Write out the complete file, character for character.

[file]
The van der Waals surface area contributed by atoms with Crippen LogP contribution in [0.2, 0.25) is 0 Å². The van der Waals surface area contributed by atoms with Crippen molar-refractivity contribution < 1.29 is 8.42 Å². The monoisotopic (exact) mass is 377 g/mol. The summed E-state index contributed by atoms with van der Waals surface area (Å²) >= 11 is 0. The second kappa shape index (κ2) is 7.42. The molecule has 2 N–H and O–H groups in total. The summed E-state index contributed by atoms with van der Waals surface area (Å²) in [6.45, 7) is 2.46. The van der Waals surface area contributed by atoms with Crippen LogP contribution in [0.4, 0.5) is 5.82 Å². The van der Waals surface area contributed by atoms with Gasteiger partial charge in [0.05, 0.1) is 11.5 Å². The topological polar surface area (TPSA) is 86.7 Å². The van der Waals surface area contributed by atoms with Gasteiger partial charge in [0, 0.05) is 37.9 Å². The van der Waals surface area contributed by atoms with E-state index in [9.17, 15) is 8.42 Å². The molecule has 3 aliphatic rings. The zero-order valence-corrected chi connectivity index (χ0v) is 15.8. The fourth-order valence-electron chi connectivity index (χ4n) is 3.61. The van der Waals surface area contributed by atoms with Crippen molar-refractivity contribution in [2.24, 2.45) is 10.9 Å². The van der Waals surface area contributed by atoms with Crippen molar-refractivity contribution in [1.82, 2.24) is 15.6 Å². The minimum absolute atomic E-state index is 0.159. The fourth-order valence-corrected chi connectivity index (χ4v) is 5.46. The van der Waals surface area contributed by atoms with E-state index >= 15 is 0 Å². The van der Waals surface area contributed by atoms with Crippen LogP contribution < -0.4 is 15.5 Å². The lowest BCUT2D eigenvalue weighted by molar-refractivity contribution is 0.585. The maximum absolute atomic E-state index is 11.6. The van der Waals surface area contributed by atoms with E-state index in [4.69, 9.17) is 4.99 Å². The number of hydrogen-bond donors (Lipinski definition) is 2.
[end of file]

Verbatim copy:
The van der Waals surface area contributed by atoms with Crippen LogP contribution in [0.2, 0.25) is 0 Å². The van der Waals surface area contributed by atoms with Crippen molar-refractivity contribution < 1.29 is 8.42 Å². The monoisotopic (exact) mass is 377 g/mol. The summed E-state index contributed by atoms with van der Waals surface area (Å²) >= 11 is 0. The second kappa shape index (κ2) is 7.42. The molecule has 2 N–H and O–H groups in total. The summed E-state index contributed by atoms with van der Waals surface area (Å²) in [6.45, 7) is 2.46. The van der Waals surface area contributed by atoms with Crippen LogP contribution in [0.4, 0.5) is 5.82 Å². The van der Waals surface area contributed by atoms with Gasteiger partial charge in [0.05, 0.1) is 11.5 Å². The topological polar surface area (TPSA) is 86.7 Å². The van der Waals surface area contributed by atoms with Gasteiger partial charge in [0, 0.05) is 37.9 Å². The van der Waals surface area contributed by atoms with E-state index in [9.17, 15) is 8.42 Å². The molecule has 3 aliphatic rings. The zero-order valence-corrected chi connectivity index (χ0v) is 15.8. The fourth-order valence-electron chi connectivity index (χ4n) is 3.61. The van der Waals surface area contributed by atoms with Crippen molar-refractivity contribution in [2.24, 2.45) is 10.9 Å². The van der Waals surface area contributed by atoms with Crippen molar-refractivity contribution in [1.82, 2.24) is 15.6 Å². The minimum absolute atomic E-state index is 0.159. The fourth-order valence-corrected chi connectivity index (χ4v) is 5.46. The van der Waals surface area contributed by atoms with E-state index >= 15 is 0 Å². The van der Waals surface area contributed by atoms with Crippen LogP contribution < -0.4 is 15.5 Å². The lowest BCUT2D eigenvalue weighted by molar-refractivity contribution is 0.585. The maximum absolute atomic E-state index is 11.6. The van der Waals surface area contributed by atoms with E-state index in [4.69, 9.17) is 4.99 Å². The number of hydrogen-bond donors (Lipinski definition) is 2.